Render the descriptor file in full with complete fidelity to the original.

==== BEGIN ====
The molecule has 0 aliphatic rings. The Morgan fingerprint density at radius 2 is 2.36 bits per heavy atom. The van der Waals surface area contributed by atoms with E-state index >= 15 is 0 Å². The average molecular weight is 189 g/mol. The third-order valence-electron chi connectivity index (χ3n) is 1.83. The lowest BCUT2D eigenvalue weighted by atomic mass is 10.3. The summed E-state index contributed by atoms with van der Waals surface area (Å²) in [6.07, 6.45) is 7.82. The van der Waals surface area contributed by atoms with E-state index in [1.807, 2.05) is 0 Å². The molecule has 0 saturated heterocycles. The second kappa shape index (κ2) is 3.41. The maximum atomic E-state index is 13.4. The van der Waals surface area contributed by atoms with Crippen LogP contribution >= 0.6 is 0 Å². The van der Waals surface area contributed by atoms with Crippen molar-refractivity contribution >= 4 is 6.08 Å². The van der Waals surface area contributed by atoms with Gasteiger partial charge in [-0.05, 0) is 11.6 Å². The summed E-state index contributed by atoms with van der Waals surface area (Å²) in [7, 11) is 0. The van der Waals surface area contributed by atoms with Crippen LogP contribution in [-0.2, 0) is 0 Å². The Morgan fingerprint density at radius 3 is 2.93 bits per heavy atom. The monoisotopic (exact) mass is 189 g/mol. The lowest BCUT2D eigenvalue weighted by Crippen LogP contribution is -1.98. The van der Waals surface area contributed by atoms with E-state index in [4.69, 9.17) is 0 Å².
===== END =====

The molecule has 0 aliphatic rings. The Morgan fingerprint density at radius 2 is 2.36 bits per heavy atom. The van der Waals surface area contributed by atoms with E-state index >= 15 is 0 Å². The average molecular weight is 189 g/mol. The third-order valence-electron chi connectivity index (χ3n) is 1.83. The lowest BCUT2D eigenvalue weighted by atomic mass is 10.3. The summed E-state index contributed by atoms with van der Waals surface area (Å²) in [6.07, 6.45) is 7.82. The van der Waals surface area contributed by atoms with E-state index in [1.807, 2.05) is 0 Å². The molecule has 0 saturated heterocycles. The second kappa shape index (κ2) is 3.41. The maximum atomic E-state index is 13.4. The van der Waals surface area contributed by atoms with Crippen LogP contribution >= 0.6 is 0 Å². The van der Waals surface area contributed by atoms with Crippen molar-refractivity contribution >= 4 is 6.08 Å². The van der Waals surface area contributed by atoms with Gasteiger partial charge in [-0.05, 0) is 11.6 Å². The summed E-state index contributed by atoms with van der Waals surface area (Å²) in [7, 11) is 0. The van der Waals surface area contributed by atoms with Crippen LogP contribution in [-0.2, 0) is 0 Å². The Morgan fingerprint density at radius 3 is 2.93 bits per heavy atom. The monoisotopic (exact) mass is 189 g/mol. The lowest BCUT2D eigenvalue weighted by Crippen LogP contribution is -1.98. The van der Waals surface area contributed by atoms with E-state index in [4.69, 9.17) is 0 Å².